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Thread: Developer Reveals that In-App Browsers Can Potentially Be Harmful to iOS Users

  1. #1
    What's Jailbreak? Akshay Masand's Avatar
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    Default Developer Reveals that In-App Browsers Can Potentially Be Harmful to iOS Users

    One of the developers behind Twitterriffic, Craig Hockenberry, recently wrote a blog post warning iOS users about in-app browsers. He considers them to be “harmful” and he even went as far as creating a video highlight that an in-app browser has the ability to record what’s being typed, even when on what appears to be a secure login screen.

    This means that a developer could potentially create an app that has an in-app browser set up with the ability to capture the usernames and passwords of users who login to websites such as Twitter or Facebook. He went on to note that many existing apps use in-app browsers to allow users to do things such as login with an existing social media account, even if it’s meant for the purpose of making the login process easier. That being said, the same feature could potentially be used with malicious intent.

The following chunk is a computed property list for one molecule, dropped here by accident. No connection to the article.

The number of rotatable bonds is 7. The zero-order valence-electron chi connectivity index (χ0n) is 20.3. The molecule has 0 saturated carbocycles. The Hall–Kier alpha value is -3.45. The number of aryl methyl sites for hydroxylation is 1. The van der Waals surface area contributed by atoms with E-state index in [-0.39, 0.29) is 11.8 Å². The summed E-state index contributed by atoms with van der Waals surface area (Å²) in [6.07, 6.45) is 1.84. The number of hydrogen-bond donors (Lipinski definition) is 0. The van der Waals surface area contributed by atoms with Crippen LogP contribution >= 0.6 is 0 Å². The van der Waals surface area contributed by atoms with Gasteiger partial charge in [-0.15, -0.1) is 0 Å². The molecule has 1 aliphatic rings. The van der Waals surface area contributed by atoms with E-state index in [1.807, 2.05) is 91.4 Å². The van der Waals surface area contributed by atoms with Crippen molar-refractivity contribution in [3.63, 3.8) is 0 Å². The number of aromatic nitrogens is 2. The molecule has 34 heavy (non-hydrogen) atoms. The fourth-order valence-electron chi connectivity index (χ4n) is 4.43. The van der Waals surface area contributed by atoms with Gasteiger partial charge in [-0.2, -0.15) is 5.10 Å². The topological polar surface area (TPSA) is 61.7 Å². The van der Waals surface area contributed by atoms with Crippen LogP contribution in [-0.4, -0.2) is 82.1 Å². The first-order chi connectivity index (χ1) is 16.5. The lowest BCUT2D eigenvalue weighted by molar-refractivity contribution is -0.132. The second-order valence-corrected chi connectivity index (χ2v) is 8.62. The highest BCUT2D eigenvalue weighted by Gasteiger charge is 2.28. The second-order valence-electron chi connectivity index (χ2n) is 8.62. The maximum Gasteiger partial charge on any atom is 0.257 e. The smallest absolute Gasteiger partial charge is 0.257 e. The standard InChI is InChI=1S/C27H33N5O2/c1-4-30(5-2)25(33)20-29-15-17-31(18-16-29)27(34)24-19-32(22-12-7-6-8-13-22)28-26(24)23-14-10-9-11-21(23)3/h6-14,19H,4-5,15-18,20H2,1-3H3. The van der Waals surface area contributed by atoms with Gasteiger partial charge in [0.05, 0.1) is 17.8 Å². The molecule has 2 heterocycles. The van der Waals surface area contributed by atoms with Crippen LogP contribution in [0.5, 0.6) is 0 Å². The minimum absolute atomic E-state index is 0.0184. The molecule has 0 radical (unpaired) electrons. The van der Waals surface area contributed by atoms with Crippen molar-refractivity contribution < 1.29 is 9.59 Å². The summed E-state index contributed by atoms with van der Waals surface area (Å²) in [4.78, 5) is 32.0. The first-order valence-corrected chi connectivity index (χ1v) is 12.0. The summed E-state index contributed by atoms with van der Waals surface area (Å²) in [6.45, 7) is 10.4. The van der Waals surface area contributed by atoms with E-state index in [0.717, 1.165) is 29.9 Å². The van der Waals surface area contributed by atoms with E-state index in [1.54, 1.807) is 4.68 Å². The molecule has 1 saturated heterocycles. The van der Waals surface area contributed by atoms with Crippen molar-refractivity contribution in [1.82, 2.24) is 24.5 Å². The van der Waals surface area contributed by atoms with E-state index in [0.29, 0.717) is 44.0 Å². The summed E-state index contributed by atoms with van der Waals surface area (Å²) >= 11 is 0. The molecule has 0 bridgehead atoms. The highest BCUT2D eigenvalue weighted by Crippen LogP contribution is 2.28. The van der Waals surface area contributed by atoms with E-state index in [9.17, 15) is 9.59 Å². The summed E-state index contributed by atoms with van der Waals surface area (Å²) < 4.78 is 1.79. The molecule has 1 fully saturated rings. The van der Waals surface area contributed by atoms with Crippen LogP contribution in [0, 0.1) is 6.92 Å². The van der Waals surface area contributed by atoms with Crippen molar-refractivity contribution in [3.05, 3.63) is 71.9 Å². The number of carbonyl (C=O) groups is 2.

Hockenberry said the following about his video:

    A few things to note about what you're seeing:

    The information at the top of the screen is generated by the app, not the web page. This information could easily be uploaded to remote server.

    This is not phishing: the site shown is the actual Twitter website. This technique can be applied to any site that has a input form. All the attacker needs to know can easily be obtained by viewing the public facing HTML on the site.

    The app is stealing your username and password by watching what you type on the site. There's nothing the site owner can do about this, since the web view has control over JavaScript that runs in the browser.
    He continued by stating that the malicious use of the feature can potentially work in both iOS 7, iOS 8 and it may even work in earlier versions of iOS as well. One thing that he was quick to point out was that it’s not a bug but rather a feature that could be used for “good as well as evil.” As a result of this particular situation, he doesn’t appear to have a clear solution in mind for Apple to implement. Fixing the core behavior behind both WebKit and UIWebView would require the company to update every version of iOS that includes Safari and WebKit. That being said, Hockenberry did suggest that the company could possibly use OAuth to protect users.

    As far as his recommendations go for iOS users, Hockenberry warns everyone to not enter any private information when using an app that isn’t Safari. You can safely browse web content but it’s recommended that you open a link in Safari if you have any concerns about private information. Those of you looking to dig deeper into the security of various apps and read more about Hockenberry’s recommendations should hit the source link below!

    Source: Furbo via MacRumors
    Last edited by Akshay Masand; 2014-09-25 at 05:40 PM.

    Twitter: @AkshayMasand

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